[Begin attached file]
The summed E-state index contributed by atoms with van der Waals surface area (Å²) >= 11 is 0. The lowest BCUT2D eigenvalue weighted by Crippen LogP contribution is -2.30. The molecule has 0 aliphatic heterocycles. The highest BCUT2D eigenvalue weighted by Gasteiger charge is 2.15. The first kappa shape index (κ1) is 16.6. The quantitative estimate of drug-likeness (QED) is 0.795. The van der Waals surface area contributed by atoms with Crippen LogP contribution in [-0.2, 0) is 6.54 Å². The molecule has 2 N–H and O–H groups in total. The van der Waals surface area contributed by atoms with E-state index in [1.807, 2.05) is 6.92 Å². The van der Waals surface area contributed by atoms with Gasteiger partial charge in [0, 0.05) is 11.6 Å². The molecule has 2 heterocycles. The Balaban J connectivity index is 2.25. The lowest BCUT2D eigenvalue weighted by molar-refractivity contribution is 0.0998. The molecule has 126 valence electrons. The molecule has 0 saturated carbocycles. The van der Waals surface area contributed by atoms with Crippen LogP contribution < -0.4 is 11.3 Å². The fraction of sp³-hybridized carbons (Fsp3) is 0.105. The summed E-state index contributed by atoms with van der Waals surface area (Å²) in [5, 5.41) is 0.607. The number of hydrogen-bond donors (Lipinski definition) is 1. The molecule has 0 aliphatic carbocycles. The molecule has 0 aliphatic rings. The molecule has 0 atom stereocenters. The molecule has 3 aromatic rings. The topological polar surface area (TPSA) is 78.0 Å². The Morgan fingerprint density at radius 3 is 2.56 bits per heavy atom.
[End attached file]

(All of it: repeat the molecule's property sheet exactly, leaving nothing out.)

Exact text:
The summed E-state index contributed by atoms with van der Waals surface area (Å²) >= 11 is 0. The lowest BCUT2D eigenvalue weighted by Crippen LogP contribution is -2.30. The molecule has 0 aliphatic heterocycles. The highest BCUT2D eigenvalue weighted by Gasteiger charge is 2.15. The first kappa shape index (κ1) is 16.6. The quantitative estimate of drug-likeness (QED) is 0.795. The van der Waals surface area contributed by atoms with Crippen LogP contribution in [-0.2, 0) is 6.54 Å². The molecule has 2 N–H and O–H groups in total. The van der Waals surface area contributed by atoms with E-state index in [1.807, 2.05) is 6.92 Å². The van der Waals surface area contributed by atoms with Gasteiger partial charge in [0, 0.05) is 11.6 Å². The molecule has 2 heterocycles. The Balaban J connectivity index is 2.25. The lowest BCUT2D eigenvalue weighted by molar-refractivity contribution is 0.0998. The molecule has 126 valence electrons. The molecule has 0 saturated carbocycles. The van der Waals surface area contributed by atoms with Crippen LogP contribution < -0.4 is 11.3 Å². The fraction of sp³-hybridized carbons (Fsp3) is 0.105. The summed E-state index contributed by atoms with van der Waals surface area (Å²) in [5, 5.41) is 0.607. The number of hydrogen-bond donors (Lipinski definition) is 1. The molecule has 0 aliphatic carbocycles. The molecule has 0 aliphatic rings. The molecule has 0 atom stereocenters. The molecule has 3 aromatic rings. The topological polar surface area (TPSA) is 78.0 Å². The Morgan fingerprint density at radius 3 is 2.56 bits per heavy atom.